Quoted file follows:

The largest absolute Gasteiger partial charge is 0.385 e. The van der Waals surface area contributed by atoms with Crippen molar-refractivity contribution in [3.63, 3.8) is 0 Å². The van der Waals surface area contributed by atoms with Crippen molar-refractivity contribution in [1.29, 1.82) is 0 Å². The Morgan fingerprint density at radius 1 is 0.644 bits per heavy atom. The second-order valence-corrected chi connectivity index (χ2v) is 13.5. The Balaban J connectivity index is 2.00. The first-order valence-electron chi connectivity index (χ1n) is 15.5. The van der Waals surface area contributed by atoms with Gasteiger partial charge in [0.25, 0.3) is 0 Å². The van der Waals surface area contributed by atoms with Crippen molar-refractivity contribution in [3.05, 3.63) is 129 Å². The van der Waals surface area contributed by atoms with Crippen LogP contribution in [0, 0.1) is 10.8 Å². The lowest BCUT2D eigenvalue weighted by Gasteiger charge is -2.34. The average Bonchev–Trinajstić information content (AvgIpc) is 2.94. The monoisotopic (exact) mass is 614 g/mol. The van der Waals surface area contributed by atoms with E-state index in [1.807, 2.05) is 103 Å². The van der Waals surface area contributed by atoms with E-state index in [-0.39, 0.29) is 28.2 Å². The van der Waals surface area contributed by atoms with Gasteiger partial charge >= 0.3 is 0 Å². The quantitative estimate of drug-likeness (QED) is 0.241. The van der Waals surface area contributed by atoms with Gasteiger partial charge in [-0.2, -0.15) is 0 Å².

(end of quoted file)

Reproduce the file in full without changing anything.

The largest absolute Gasteiger partial charge is 0.385 e. The van der Waals surface area contributed by atoms with Crippen molar-refractivity contribution in [3.63, 3.8) is 0 Å². The van der Waals surface area contributed by atoms with Crippen molar-refractivity contribution in [1.29, 1.82) is 0 Å². The Morgan fingerprint density at radius 1 is 0.644 bits per heavy atom. The second-order valence-corrected chi connectivity index (χ2v) is 13.5. The Balaban J connectivity index is 2.00. The first-order valence-electron chi connectivity index (χ1n) is 15.5. The van der Waals surface area contributed by atoms with Gasteiger partial charge in [0.25, 0.3) is 0 Å². The van der Waals surface area contributed by atoms with Crippen molar-refractivity contribution in [3.05, 3.63) is 129 Å². The van der Waals surface area contributed by atoms with Crippen LogP contribution in [0, 0.1) is 10.8 Å². The lowest BCUT2D eigenvalue weighted by Gasteiger charge is -2.34. The average Bonchev–Trinajstić information content (AvgIpc) is 2.94. The monoisotopic (exact) mass is 614 g/mol. The van der Waals surface area contributed by atoms with E-state index in [1.807, 2.05) is 103 Å². The van der Waals surface area contributed by atoms with E-state index in [-0.39, 0.29) is 28.2 Å². The van der Waals surface area contributed by atoms with Gasteiger partial charge >= 0.3 is 0 Å². The quantitative estimate of drug-likeness (QED) is 0.241. The van der Waals surface area contributed by atoms with Gasteiger partial charge in [-0.2, -0.15) is 0 Å².